In this week’s Articles of Interest, I am sharing an article from Michael Finke of Investment News titled Let’s Get Real About Dividend Stocks.
The idea of investing in dividend paying stocks is appealing. The premise is that you would live off of the dividends and hopefully never have to tap into your principal. But is this actually a good idea?
In the article Michael does a fantastic job explaining that dividends do not actually increase your account value at the time the dividend is issued. Instead, what technically happens is that you receive a dividend but the share price drops by the same amount. And this all means that your overall account value is the same before the dividend is issued and after.
So, in essence, dividends are sort of a mirage.
Now this is not to say that dividend stocks are worthless, because they do play an integral part in diversifying your portfolio. It’s the same reason we wouldn’t want to hold a portfolio of only non-dividend paying stocks. You want both!!
So, although an investor may decided to have a portfolio of dividend only stocks, that doesn’t mean it is an effective investment strategy. Granted, it does have an interesting appeal, but how do dividend stock strategies compare to other investment strategies?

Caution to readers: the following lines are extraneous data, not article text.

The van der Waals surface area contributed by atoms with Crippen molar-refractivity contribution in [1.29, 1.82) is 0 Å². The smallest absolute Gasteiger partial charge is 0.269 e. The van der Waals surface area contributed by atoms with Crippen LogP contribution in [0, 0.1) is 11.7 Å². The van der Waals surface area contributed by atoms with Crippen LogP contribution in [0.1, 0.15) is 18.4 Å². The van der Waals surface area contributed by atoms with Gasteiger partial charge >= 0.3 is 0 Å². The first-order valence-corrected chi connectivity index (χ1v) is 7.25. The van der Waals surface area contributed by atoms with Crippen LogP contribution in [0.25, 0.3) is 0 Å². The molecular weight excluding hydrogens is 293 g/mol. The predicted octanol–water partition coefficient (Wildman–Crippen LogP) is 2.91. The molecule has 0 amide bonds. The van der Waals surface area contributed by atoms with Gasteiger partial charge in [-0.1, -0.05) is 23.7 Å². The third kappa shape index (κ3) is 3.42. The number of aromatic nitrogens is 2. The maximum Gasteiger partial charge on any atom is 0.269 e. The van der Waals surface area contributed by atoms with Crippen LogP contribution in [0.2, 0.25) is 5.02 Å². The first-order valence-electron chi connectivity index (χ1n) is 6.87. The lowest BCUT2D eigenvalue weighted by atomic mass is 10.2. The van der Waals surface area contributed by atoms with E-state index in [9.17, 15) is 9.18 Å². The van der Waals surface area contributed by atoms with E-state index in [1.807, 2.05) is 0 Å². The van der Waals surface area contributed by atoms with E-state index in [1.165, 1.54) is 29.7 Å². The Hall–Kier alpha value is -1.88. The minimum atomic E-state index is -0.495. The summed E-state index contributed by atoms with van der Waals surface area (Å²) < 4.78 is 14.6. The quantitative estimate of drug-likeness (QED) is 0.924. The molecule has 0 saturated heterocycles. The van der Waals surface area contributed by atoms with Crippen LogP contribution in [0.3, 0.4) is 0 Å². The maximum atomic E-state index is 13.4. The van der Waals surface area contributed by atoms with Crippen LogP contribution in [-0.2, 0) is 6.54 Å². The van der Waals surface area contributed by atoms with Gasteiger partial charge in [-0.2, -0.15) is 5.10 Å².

Dividends are just one of four ways to receive money from an investment. The other three are share price growth, interest, and capital gains. At our firm we employ a total return strategy to take advantage of all four.
The reason we do this is because research shows that there is no reliable evidence that a dividend only strategy is superior. Additionally, research from Dimensional Fund Advisors shows that a total return strategy can actually be quite beneficial from a return and diversification standpoint.
Furthermore, the author of this week’s Articles of Interest references research pointing out that dividend stocks significantly underperform low dividend value stocks, which many of you know us to be a fan of.
So with all of this in mind, it is evident that a dividend only strategy is not only a mirage but could potentially be exposing you to other areas of risk you might not have been aware of. It would be one thing if you were compensated in higher returns for this risk, but the research shows you likely would not.
I hope that you have found this week’s Articles of Interest informative and helpful.
Please feel free to share any comments, questions, or experiences you have below.
If you’re new to our blog and wish to receive weekly financial planning tips, please sign up for our eContent.